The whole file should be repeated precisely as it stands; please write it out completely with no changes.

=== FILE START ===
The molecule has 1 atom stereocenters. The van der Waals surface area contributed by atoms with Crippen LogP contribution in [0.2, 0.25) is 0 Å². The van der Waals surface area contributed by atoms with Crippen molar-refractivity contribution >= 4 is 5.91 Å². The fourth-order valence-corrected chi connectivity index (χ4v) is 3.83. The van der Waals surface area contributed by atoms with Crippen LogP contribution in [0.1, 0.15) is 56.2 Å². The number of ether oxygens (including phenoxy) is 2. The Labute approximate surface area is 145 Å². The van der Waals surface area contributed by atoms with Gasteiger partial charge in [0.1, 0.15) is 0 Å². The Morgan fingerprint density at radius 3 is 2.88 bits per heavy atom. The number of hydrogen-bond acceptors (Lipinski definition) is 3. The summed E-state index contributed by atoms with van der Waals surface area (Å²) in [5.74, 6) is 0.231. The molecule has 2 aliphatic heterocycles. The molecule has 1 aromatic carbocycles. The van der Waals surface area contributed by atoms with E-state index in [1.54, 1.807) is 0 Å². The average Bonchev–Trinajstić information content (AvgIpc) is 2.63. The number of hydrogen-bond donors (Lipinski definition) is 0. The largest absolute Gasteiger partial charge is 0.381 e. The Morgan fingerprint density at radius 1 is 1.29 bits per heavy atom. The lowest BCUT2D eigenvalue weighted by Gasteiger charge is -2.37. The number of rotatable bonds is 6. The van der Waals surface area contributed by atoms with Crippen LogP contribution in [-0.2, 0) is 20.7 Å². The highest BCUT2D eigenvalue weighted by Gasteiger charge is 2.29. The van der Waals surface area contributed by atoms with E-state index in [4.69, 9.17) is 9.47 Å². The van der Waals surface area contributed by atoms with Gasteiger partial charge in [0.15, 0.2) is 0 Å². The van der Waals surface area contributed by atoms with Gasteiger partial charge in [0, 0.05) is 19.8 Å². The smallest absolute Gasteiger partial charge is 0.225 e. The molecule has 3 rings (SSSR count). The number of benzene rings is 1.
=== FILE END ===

The molecule has 1 atom stereocenters. The van der Waals surface area contributed by atoms with Crippen LogP contribution in [0.2, 0.25) is 0 Å². The van der Waals surface area contributed by atoms with Crippen molar-refractivity contribution >= 4 is 5.91 Å². The fourth-order valence-corrected chi connectivity index (χ4v) is 3.83. The van der Waals surface area contributed by atoms with Crippen LogP contribution in [0.1, 0.15) is 56.2 Å². The number of ether oxygens (including phenoxy) is 2. The Labute approximate surface area is 145 Å². The van der Waals surface area contributed by atoms with Gasteiger partial charge in [0.1, 0.15) is 0 Å². The Morgan fingerprint density at radius 3 is 2.88 bits per heavy atom. The number of hydrogen-bond acceptors (Lipinski definition) is 3. The summed E-state index contributed by atoms with van der Waals surface area (Å²) in [5.74, 6) is 0.231. The molecule has 2 aliphatic heterocycles. The molecule has 1 aromatic carbocycles. The van der Waals surface area contributed by atoms with E-state index in [1.54, 1.807) is 0 Å². The average Bonchev–Trinajstić information content (AvgIpc) is 2.63. The number of hydrogen-bond donors (Lipinski definition) is 0. The largest absolute Gasteiger partial charge is 0.381 e. The Morgan fingerprint density at radius 1 is 1.29 bits per heavy atom. The lowest BCUT2D eigenvalue weighted by Gasteiger charge is -2.37. The number of rotatable bonds is 6. The van der Waals surface area contributed by atoms with Crippen LogP contribution in [-0.2, 0) is 20.7 Å². The highest BCUT2D eigenvalue weighted by Gasteiger charge is 2.29. The van der Waals surface area contributed by atoms with E-state index in [4.69, 9.17) is 9.47 Å². The van der Waals surface area contributed by atoms with Gasteiger partial charge in [0.15, 0.2) is 0 Å². The van der Waals surface area contributed by atoms with Gasteiger partial charge in [0, 0.05) is 19.8 Å². The smallest absolute Gasteiger partial charge is 0.225 e. The molecule has 3 rings (SSSR count). The number of benzene rings is 1.